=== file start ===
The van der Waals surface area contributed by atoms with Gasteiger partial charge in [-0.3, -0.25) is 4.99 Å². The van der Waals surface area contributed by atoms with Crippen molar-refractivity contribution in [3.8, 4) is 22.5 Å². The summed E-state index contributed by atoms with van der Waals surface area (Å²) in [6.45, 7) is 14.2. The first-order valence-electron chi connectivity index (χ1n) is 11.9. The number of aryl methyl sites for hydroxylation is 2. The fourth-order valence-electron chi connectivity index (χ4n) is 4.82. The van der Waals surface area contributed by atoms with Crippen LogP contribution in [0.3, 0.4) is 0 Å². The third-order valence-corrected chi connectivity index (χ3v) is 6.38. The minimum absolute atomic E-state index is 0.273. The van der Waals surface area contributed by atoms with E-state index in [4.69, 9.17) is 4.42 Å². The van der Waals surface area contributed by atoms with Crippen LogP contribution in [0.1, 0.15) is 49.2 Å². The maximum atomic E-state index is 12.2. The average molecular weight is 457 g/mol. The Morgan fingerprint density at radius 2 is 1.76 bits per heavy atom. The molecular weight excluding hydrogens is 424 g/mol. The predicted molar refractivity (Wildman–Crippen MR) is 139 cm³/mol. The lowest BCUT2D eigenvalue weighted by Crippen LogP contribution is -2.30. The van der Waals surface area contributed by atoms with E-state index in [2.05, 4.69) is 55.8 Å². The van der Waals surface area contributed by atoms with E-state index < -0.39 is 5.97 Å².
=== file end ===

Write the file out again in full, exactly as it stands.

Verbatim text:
The van der Waals surface area contributed by atoms with Gasteiger partial charge in [-0.3, -0.25) is 4.99 Å². The van der Waals surface area contributed by atoms with Crippen molar-refractivity contribution in [3.8, 4) is 22.5 Å². The summed E-state index contributed by atoms with van der Waals surface area (Å²) in [6.45, 7) is 14.2. The first-order valence-electron chi connectivity index (χ1n) is 11.9. The number of aryl methyl sites for hydroxylation is 2. The fourth-order valence-electron chi connectivity index (χ4n) is 4.82. The van der Waals surface area contributed by atoms with Crippen LogP contribution in [0.3, 0.4) is 0 Å². The third-order valence-corrected chi connectivity index (χ3v) is 6.38. The minimum absolute atomic E-state index is 0.273. The van der Waals surface area contributed by atoms with E-state index in [4.69, 9.17) is 4.42 Å². The van der Waals surface area contributed by atoms with Crippen LogP contribution in [0.1, 0.15) is 49.2 Å². The maximum atomic E-state index is 12.2. The average molecular weight is 457 g/mol. The Morgan fingerprint density at radius 2 is 1.76 bits per heavy atom. The molecular weight excluding hydrogens is 424 g/mol. The predicted molar refractivity (Wildman–Crippen MR) is 139 cm³/mol. The lowest BCUT2D eigenvalue weighted by Crippen LogP contribution is -2.30. The van der Waals surface area contributed by atoms with E-state index in [2.05, 4.69) is 55.8 Å². The van der Waals surface area contributed by atoms with E-state index < -0.39 is 5.97 Å².